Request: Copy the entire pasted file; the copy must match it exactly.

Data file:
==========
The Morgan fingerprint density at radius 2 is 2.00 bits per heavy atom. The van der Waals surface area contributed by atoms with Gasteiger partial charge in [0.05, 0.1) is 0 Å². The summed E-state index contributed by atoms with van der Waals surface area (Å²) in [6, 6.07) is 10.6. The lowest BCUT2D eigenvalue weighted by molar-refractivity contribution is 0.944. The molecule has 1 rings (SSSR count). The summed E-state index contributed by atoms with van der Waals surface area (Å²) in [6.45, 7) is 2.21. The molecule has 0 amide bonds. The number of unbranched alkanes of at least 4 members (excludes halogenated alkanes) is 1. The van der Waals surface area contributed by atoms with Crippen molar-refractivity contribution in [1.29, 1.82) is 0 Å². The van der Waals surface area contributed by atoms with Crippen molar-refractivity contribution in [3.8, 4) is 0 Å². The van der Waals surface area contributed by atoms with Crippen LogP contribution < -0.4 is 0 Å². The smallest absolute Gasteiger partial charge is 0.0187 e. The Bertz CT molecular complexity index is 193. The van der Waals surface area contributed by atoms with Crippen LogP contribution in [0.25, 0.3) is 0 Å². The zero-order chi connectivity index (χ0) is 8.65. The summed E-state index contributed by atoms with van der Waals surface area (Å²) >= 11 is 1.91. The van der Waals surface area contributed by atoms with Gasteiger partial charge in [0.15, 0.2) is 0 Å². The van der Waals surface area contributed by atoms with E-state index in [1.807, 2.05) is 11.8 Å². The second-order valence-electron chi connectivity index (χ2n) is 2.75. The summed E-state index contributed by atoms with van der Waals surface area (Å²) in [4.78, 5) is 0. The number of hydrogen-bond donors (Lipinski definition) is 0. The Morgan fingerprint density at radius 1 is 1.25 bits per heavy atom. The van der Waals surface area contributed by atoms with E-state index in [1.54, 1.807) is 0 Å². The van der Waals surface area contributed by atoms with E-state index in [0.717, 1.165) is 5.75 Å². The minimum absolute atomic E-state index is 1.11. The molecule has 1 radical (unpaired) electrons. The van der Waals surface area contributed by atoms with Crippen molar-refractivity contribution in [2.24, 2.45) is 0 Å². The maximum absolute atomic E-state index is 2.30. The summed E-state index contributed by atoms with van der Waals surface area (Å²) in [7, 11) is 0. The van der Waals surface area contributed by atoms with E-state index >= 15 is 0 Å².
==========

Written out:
The Morgan fingerprint density at radius 2 is 2.00 bits per heavy atom. The van der Waals surface area contributed by atoms with Gasteiger partial charge in [0.05, 0.1) is 0 Å². The summed E-state index contributed by atoms with van der Waals surface area (Å²) in [6, 6.07) is 10.6. The lowest BCUT2D eigenvalue weighted by molar-refractivity contribution is 0.944. The molecule has 1 rings (SSSR count). The summed E-state index contributed by atoms with van der Waals surface area (Å²) in [6.45, 7) is 2.21. The molecule has 0 amide bonds. The number of unbranched alkanes of at least 4 members (excludes halogenated alkanes) is 1. The van der Waals surface area contributed by atoms with Crippen molar-refractivity contribution in [1.29, 1.82) is 0 Å². The van der Waals surface area contributed by atoms with Crippen molar-refractivity contribution in [3.8, 4) is 0 Å². The van der Waals surface area contributed by atoms with Crippen LogP contribution < -0.4 is 0 Å². The smallest absolute Gasteiger partial charge is 0.0187 e. The Bertz CT molecular complexity index is 193. The van der Waals surface area contributed by atoms with Crippen LogP contribution in [0.25, 0.3) is 0 Å². The zero-order chi connectivity index (χ0) is 8.65. The summed E-state index contributed by atoms with van der Waals surface area (Å²) >= 11 is 1.91. The van der Waals surface area contributed by atoms with Gasteiger partial charge in [0.15, 0.2) is 0 Å². The van der Waals surface area contributed by atoms with E-state index in [1.807, 2.05) is 11.8 Å². The second-order valence-electron chi connectivity index (χ2n) is 2.75. The summed E-state index contributed by atoms with van der Waals surface area (Å²) in [4.78, 5) is 0. The number of hydrogen-bond donors (Lipinski definition) is 0. The Morgan fingerprint density at radius 1 is 1.25 bits per heavy atom. The van der Waals surface area contributed by atoms with E-state index in [1.54, 1.807) is 0 Å². The van der Waals surface area contributed by atoms with E-state index in [0.717, 1.165) is 5.75 Å². The minimum absolute atomic E-state index is 1.11. The molecule has 1 radical (unpaired) electrons. The van der Waals surface area contributed by atoms with Crippen molar-refractivity contribution in [2.24, 2.45) is 0 Å². The maximum absolute atomic E-state index is 2.30. The summed E-state index contributed by atoms with van der Waals surface area (Å²) in [7, 11) is 0. The van der Waals surface area contributed by atoms with E-state index >= 15 is 0 Å².